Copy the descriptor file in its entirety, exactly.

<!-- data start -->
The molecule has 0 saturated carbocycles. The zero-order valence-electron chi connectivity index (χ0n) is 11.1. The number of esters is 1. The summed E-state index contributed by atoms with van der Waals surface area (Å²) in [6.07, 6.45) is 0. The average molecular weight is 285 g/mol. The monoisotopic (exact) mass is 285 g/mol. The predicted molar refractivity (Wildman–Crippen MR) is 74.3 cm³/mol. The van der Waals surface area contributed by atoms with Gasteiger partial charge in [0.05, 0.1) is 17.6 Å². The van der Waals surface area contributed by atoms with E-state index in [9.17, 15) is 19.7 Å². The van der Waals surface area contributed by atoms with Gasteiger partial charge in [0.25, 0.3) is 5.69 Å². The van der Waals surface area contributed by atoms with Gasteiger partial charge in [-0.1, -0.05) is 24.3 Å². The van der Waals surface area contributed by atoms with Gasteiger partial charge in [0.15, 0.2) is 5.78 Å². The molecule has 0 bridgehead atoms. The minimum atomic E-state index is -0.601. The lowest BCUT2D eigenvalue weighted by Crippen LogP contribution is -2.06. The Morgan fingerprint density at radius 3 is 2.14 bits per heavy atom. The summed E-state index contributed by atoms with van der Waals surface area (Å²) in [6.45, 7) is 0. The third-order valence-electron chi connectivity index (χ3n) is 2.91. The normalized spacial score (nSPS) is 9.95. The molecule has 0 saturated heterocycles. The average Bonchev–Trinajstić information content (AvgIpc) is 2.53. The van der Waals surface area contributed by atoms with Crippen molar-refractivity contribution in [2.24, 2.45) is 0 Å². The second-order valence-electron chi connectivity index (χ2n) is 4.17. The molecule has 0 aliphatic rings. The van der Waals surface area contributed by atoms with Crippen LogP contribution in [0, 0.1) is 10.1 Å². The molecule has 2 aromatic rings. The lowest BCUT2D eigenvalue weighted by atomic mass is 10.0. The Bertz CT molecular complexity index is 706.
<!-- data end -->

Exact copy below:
The molecule has 0 saturated carbocycles. The zero-order valence-electron chi connectivity index (χ0n) is 11.1. The number of esters is 1. The summed E-state index contributed by atoms with van der Waals surface area (Å²) in [6.07, 6.45) is 0. The average molecular weight is 285 g/mol. The monoisotopic (exact) mass is 285 g/mol. The predicted molar refractivity (Wildman–Crippen MR) is 74.3 cm³/mol. The van der Waals surface area contributed by atoms with Gasteiger partial charge in [0.05, 0.1) is 17.6 Å². The van der Waals surface area contributed by atoms with E-state index in [9.17, 15) is 19.7 Å². The van der Waals surface area contributed by atoms with Gasteiger partial charge in [0.25, 0.3) is 5.69 Å². The van der Waals surface area contributed by atoms with Gasteiger partial charge in [-0.1, -0.05) is 24.3 Å². The van der Waals surface area contributed by atoms with Gasteiger partial charge in [0.15, 0.2) is 5.78 Å². The molecule has 0 bridgehead atoms. The minimum atomic E-state index is -0.601. The lowest BCUT2D eigenvalue weighted by Crippen LogP contribution is -2.06. The Morgan fingerprint density at radius 3 is 2.14 bits per heavy atom. The summed E-state index contributed by atoms with van der Waals surface area (Å²) in [6.45, 7) is 0. The third-order valence-electron chi connectivity index (χ3n) is 2.91. The normalized spacial score (nSPS) is 9.95. The molecule has 0 saturated heterocycles. The average Bonchev–Trinajstić information content (AvgIpc) is 2.53. The van der Waals surface area contributed by atoms with Crippen molar-refractivity contribution in [2.24, 2.45) is 0 Å². The second-order valence-electron chi connectivity index (χ2n) is 4.17. The molecule has 0 aliphatic rings. The van der Waals surface area contributed by atoms with Crippen LogP contribution in [0, 0.1) is 10.1 Å². The molecule has 2 aromatic rings. The lowest BCUT2D eigenvalue weighted by atomic mass is 10.0. The Bertz CT molecular complexity index is 706.